America's elite colleges and universities spend millions of dollars to generate thousands of applicants, the vast majority of whom they reject.
Getting into the college or university of your choice – especially if it's highly selective one -- has become more daunting and more stress-inducing than ever before.
The odds are stacked against students from the start. Consider Stanford. This year we had just over thirty two thousand applications to fill about sixteen hundred freshmen slots. So we accepted just seven percent of those who applied.
Those are astounding numbers.
And Stanford's not alone. Harvard admitted seven percent of its applicants, while Yale admitted eight percent and Princeton admitted nine percent of the students who applied.
To be fair that’s not the whole story. Many very fine colleges and universities admit a significantly higher proportion of their applicants. UC Berkeley, for example, admitted twenty-two percent of the forty eight thousand who applied. And the University of Michigan admitted just over half of its applicants.
It is a great thing about America, that if you want to go to college, there’s a school somewhere that’ll accept you, and it’ll probably do a good job of educating you. But given that there’s a college out there for everyone and most colleges are pretty good, it makes it all the more puzzling why there's such intense competition over the relatively few spots in the so-called elite colleges and universities.
The problem is our society is obsessed -- extra-ordinarily obsessed -- with pedigree and prestige. Deep in their heart of hearts, many people believe that the prestige of the college you go to will make an enormous difference to the rest of your life.
Hardly anybody stops to ask whether that belief is true. But whether or not it’s true, the bare fact of it gives selective colleges and universities a sort of perverse incentive to be even more selective. Because people take selectivity as a signal of pedigree and prestige. Which makes prestige-hungry students -- and their parents -- even more eager to apply. And more crestfallen when they don’t get in.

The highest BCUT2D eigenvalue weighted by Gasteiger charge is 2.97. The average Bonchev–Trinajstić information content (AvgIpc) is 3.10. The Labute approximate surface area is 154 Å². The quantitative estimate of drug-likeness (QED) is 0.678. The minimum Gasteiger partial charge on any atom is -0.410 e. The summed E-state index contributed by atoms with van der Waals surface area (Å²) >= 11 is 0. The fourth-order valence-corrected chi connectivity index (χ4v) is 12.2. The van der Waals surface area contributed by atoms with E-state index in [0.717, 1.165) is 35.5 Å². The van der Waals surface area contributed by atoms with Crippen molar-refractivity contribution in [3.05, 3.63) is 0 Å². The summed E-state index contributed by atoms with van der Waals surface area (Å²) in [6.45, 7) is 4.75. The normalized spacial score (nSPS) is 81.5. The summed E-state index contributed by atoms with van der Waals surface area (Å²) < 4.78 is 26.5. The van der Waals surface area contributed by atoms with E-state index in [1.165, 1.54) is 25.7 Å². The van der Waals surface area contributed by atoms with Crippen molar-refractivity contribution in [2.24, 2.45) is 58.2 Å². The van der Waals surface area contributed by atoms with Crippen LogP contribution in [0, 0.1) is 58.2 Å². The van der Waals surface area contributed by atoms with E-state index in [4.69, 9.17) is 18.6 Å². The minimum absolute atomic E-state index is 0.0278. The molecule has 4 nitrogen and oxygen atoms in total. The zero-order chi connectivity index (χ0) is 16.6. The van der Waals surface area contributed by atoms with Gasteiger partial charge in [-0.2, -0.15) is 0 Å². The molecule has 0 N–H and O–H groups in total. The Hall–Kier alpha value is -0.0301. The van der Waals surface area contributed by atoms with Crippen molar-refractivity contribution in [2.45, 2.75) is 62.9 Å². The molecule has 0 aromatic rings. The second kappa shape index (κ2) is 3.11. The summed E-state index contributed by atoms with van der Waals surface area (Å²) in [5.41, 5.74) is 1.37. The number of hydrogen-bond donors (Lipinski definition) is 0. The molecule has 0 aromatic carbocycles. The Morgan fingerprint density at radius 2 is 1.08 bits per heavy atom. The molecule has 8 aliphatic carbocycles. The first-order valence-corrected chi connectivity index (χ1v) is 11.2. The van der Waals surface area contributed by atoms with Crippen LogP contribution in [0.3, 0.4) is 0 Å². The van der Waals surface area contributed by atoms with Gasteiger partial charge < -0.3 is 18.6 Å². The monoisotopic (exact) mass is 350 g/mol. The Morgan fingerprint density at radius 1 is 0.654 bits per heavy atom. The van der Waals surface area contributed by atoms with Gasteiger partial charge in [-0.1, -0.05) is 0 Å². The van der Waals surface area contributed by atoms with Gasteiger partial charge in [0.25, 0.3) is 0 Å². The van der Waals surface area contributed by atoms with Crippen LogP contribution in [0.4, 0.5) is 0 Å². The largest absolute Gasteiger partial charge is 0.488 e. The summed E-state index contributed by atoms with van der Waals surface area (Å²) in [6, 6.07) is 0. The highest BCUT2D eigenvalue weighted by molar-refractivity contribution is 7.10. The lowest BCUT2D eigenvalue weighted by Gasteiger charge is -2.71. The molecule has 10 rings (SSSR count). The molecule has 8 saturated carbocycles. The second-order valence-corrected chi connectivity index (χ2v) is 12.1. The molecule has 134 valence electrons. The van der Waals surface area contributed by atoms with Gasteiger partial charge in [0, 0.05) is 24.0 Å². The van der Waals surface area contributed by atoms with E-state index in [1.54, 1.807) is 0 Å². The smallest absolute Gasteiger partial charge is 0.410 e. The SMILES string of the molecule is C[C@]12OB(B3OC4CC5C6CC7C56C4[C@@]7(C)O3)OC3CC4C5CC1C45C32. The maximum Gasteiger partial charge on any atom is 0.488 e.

It’s a vicious circle. Increased applications means more selectivity, which means higher prestige, which invites more applications, which means… well you get the idea.
It’s a costly circle too. As the competition for admission has intensified, the pressure on students – pressure to be more and achieve more -- has intensified too.
The pressure starts early -- as early as elementary school -- and continues without let-up, right up through high school. I’m not sure it's an entirely good or healthy thing.
We’re pretty sure it’s not a healthy thing. It leaves many students, even highly successful students, stressed out and burned out.
Or worse. Here in Palo Alto, for example, there was a rash of student suicides a couple of years ago. And while we don’t know that the relentless pressure to excel was a direct cause, wewouldn’t be all be surprised if it played a role.
Somebody needs to stop and ask some tough questions. We need to deconstruct the college admissions rat race. What do we really get by subjecting our teenagers to such intense pressure to achieve in the first place?
Have we distorted their lives? To what end? Whose interests are really served by the way the college admissions rat race is currently structu red? And is there a better way?
We’ll ask these questions of our guest, Mitchell Stevens, author of Creating a Class: College Admissions and the Education of Elites